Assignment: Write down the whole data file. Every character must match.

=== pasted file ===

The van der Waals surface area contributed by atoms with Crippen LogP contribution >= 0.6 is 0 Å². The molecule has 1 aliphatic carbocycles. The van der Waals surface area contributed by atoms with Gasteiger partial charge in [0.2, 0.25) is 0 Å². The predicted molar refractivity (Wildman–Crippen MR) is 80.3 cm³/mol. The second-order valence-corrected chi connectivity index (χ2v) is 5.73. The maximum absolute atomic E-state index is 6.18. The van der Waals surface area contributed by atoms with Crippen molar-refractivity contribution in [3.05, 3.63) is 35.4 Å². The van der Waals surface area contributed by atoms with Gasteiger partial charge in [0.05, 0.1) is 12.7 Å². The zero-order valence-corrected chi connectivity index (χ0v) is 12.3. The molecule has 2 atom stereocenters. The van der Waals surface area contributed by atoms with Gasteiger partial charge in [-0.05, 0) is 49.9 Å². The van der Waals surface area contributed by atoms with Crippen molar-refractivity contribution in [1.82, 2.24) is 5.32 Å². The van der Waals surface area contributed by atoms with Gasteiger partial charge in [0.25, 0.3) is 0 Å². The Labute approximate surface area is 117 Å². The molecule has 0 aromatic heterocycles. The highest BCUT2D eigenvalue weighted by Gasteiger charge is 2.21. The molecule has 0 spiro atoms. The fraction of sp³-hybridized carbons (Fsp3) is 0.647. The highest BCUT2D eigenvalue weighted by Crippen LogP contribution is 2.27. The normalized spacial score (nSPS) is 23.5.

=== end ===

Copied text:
The van der Waals surface area contributed by atoms with Crippen LogP contribution >= 0.6 is 0 Å². The molecule has 1 aliphatic carbocycles. The van der Waals surface area contributed by atoms with Gasteiger partial charge in [0.2, 0.25) is 0 Å². The predicted molar refractivity (Wildman–Crippen MR) is 80.3 cm³/mol. The second-order valence-corrected chi connectivity index (χ2v) is 5.73. The maximum absolute atomic E-state index is 6.18. The van der Waals surface area contributed by atoms with Crippen molar-refractivity contribution in [3.05, 3.63) is 35.4 Å². The van der Waals surface area contributed by atoms with Gasteiger partial charge in [0.05, 0.1) is 12.7 Å². The zero-order valence-corrected chi connectivity index (χ0v) is 12.3. The molecule has 2 atom stereocenters. The van der Waals surface area contributed by atoms with Gasteiger partial charge in [-0.05, 0) is 49.9 Å². The van der Waals surface area contributed by atoms with Crippen molar-refractivity contribution in [1.82, 2.24) is 5.32 Å². The van der Waals surface area contributed by atoms with Gasteiger partial charge in [0.25, 0.3) is 0 Å². The Labute approximate surface area is 117 Å². The molecule has 0 aromatic heterocycles. The highest BCUT2D eigenvalue weighted by Gasteiger charge is 2.21. The molecule has 0 spiro atoms. The fraction of sp³-hybridized carbons (Fsp3) is 0.647. The highest BCUT2D eigenvalue weighted by Crippen LogP contribution is 2.27. The normalized spacial score (nSPS) is 23.5.